Airport war of words between Michael O’Leary and Eamon Ryan deepens

Ryanair boss accuses Minister of having ‘no difficulty’ intervening in planning for Dublin Metro’ but refusing to act on Dublin Airport passenger cap

Minister for Transport Eamon Ryan’s claim he cannot intervene to lift the 32-million passenger cap at Dublin Airport is untrue, according to Ryanair chief executive Michael O’Leary.

Airport operator DAA has asked Fingal County Council to lift a condition restricting passenger numbers, a limit that has sparked angry exchanges between Mr O’Leary and the Minister.

In his latest broadside against the Minister, the airline boss branded Mr Ryan’s argument he could not intervene in the planning process as untrue.

“In recent interviews, you have shown no restraint in confidently predicting that Dublin Metro will receive planning approval ‘later this year’, despite the fact that this project is currently being considered by An Bord Pleanála,” Mr O’Leary said in an open letter to the Minister.


“You clearly have no difficulty intervening in the planning process for Dublin Metro, while at the same time you abdicate all responsibility for, or refuse to act [even on an interim basis] to remove this absurd traffic cap, which blocks all growth of traffic and tourism in Ireland through Dublin.”

He accuses the Minister of “delivering stagnation” rather than the growth called for in the Government’s National Aviation Strategy.

Mr O’Leary was responding to Mr Ryan’s own answer to earlier calls from the Ryanair chief to tackle the passenger cap or resign. The Minister maintained he could not interfere in the planning process – Dublin Airport operator DAA has applied to Fingal County Council to lift the passenger limit to 40 million – and dubbed Mr O’Leary’s statements as highly personal and inflammatory.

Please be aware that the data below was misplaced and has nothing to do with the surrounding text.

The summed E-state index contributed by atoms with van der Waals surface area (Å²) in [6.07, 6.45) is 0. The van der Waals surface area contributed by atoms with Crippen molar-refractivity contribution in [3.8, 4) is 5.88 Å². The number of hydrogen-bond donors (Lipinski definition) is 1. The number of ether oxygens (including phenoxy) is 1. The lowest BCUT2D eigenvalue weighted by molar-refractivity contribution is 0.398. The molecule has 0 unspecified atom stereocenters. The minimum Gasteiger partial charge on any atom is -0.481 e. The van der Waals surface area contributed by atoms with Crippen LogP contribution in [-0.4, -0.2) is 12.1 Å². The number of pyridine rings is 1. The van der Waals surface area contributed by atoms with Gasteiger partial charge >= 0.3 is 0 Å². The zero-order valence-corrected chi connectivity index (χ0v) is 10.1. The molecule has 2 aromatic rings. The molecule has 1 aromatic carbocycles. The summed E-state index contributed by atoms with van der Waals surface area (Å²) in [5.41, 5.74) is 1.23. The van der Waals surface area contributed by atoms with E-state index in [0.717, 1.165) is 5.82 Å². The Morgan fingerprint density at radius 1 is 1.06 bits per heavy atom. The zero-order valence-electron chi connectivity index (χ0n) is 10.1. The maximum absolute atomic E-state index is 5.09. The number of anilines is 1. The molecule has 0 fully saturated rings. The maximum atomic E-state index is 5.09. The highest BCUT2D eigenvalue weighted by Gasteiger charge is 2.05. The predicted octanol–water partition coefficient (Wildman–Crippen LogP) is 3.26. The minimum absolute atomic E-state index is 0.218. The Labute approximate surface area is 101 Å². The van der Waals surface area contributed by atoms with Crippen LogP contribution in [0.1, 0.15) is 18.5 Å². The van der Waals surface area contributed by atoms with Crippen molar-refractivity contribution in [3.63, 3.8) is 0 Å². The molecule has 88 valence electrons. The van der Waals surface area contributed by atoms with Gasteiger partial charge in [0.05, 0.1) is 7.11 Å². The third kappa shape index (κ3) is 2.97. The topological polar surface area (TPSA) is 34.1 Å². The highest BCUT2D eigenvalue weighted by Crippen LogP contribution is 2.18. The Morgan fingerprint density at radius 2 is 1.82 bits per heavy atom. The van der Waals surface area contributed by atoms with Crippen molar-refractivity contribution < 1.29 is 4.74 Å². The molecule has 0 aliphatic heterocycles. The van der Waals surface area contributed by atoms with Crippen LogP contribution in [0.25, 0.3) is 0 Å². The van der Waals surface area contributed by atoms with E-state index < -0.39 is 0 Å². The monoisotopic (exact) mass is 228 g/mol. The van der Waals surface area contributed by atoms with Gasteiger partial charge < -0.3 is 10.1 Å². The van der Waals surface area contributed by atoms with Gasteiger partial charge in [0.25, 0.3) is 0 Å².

Mr Ryan also noted he had invited Mr O’Leary to meet, but the airline boss said this claim had surprised him.

“If you wanted to meet with Europe’s largest airline at any time over the past four years, you could have easily requested such a meeting,” he said.

Mr O’Leary said if the Minister needed to learn how to grow air travel and tourism, he was welcome to visit Ryanair’s headquarters in Swords, Co Dublin.

He maintained that Eddie Wilson, chief executive of Ryanair DAC, the airline group’s biggest subsidiary, repeatedly invited the Minister there.

An Bord Pleanála imposed the 32 million a-year passenger cap on Dublin Airport as a condition of granting DAA permission to build its new north runway.

Dublin opened the runway in 2022, boosting capacity to 60 million passengers, according to Mr O’Leary.

He wants Mr Ryan to introduce legislation lifting the cap, if necessary on an interim basis while Fingal council planners deal with the DAA application to lift it.

Mr O’Leary said it was remarkable that two Green Party ministers, Mr Ryan and Catherine Martin, were responsible for transport and tourism, but appeared incapable of scrapping the passenger limit.

A Department of Transport spokesman said Mr Ryan’s office would contact Ryanair to arrange a meeting.

“With regard to the planning application submitted by DAA to Fingal County Council to enable the airport to grow to 40 million passengers a year, the Minister reiterates that he cannot intervene in the planning process as it would be wholly inappropriate for him to do so,” he added.

Barry O'Halloran

Barry O'Halloran

Barry O’Halloran covers energy, construction, insolvency, and gaming and betting, among other areas